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Adam Taylor’s MicroZed Chronicles, Part 130: An Introduction National Instruments’ Zynq-based RIO Evaluation Kit

Xilinx Employee
Xilinx Employee
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By Adam Taylor


We are leaving Embedded Vision for a while (we will come back to it, as it is a wide topic) and will now look at another way to use the Zynq SoC’s PS (Processor System) and PL (Programmable Logic) sections by employing National Instruments’ (NI’s) LabVIEW and high-level synthesis. To do this, we will be using NI’s LabVIEW RIO Evaluation Kit, which is based on a Zynq Z7020 SoC. NI’s RIO is supported by NI’s LabVIEW Real Time application and LabVIEW FPGA. Over the next few weeks we be creating designs using this framework.


At this point I should add that developing for the Zynq this way is new to me, so it will be interesting for me to learn how to develop designs using this approach along with you over the next few blogs.


You can choose from one of three possible development methods for NI’s RIO Evaluation kit as shown below:





Available Development Frameworks for NI’s RIO Evaluation Kit



These three different methods allow us to best develop our system totally within the LabVIEW framework, entirely in C/C++, or using a combination of LabVIEW and C/C++. This provides flexibility allows us to pick the best approach for the particular application requirements of each new project. It’s really nice to have that flexibility.


I find the RIO evaluation kit architecture interesting. The kit is based on NI’s sbRIO-9637, where the “sb” stands for “single board.” The sbRIO-9637 provides USB and SD Card interfaces and it uses the Zynq SoC’s EMIO extension into the PL to provide a number of hardware interfaces including CAN, RS232, RS485, and GigE. (The image below shows the board architecture.) The board also uses the Zynq SoC’s XADC to provide a number of analog inputs as well as four analog outputs and 28 digital IO lines from the Zynq SoC’s PL.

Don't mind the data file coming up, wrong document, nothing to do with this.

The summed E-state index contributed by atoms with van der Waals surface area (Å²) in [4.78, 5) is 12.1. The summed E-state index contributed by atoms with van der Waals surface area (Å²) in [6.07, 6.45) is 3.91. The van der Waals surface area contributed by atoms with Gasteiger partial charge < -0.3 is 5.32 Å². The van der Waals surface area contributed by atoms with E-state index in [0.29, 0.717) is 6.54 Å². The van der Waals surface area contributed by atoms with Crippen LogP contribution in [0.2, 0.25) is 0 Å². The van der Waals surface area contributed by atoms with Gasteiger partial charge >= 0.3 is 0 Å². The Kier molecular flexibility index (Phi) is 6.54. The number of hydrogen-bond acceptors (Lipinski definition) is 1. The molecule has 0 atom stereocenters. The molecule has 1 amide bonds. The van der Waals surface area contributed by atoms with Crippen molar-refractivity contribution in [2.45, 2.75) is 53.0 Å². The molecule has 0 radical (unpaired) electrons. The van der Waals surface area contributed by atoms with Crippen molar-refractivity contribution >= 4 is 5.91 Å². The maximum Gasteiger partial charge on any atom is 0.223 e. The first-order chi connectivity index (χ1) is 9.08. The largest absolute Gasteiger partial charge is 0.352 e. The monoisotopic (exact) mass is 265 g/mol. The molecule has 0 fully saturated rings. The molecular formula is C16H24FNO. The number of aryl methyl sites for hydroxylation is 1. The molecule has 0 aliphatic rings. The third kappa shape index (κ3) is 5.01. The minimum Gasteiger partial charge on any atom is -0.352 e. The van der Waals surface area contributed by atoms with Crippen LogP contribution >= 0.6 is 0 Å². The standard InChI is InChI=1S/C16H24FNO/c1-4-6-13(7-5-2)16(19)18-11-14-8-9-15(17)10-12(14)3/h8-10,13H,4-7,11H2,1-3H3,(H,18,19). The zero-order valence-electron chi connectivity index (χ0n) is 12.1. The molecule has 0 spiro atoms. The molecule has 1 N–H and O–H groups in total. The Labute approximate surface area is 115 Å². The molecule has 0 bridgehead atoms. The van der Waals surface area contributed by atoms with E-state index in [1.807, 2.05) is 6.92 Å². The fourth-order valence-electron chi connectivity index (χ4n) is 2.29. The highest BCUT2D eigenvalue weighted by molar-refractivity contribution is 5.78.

sbRIO-9637 Board Architecture



The RIO Development Kit combines the sbRIO-9637 board with a demo board that contains the following:


  • LCD Character Display
  • Quadrature Encoder
  • Potentiometer
  • User LEDs
  • Temperature Senor
  • 5 push buttons
  • 6 Analogue Inputs
  • 2 Analogue Outputs
  • 4 digital IO lines






Top of the NI RIO Evaluation Kit board showing LCD, etc.






NI RIO Evaluation Kit Board arrangement – Boards are connected via MIO and DIO connectors




These I/O resources should allow us to develop some pretty interesting applications that will familiarize us with the development framework.


Because the LabVIEW RIO development framework differs significantly from what we have used before, the first thing we need to do to get this kit up and running is install the software. The kit includes two DVDs: the first is the evaluation kit software and needs to be installed before we can develop designs for the board; the second is the LabVIEW FPGA Xilinx tools DVD.


Now here is where it gets really cool. We can either install the second DVD or we can use the cloud based FPGA compile service (use of this is required if using Win 8 or 10). My internet connection is pretty slow, so I will install the second DVD and will run all of the software locally. Although I promise to try and use the cloud compile at least once if possible to see how it works.


Installing the first disk is pretty simple. We need to ensure the evaluation kit is connected to our router so it can be validated and so that we obtain the IP address, which we will need for future developments.


Once the software is installed, we’ll look at creating our first application—which I will address next time.





The code is available on Github as always.


If you want E book or hardback versions of previous MicroZed chronicle blogs, you can get them below.




  • First Year E Book here
  • First Year Hardback here.




 MicroZed Chronicles hardcopy.jpg



  • Second Year E Book here
  • Second Year Hardback here



MicroZed Chronicles Second Year.jpg 




You also can find links to all the previous MicroZed Chronicles blogs on my own Web site, here.









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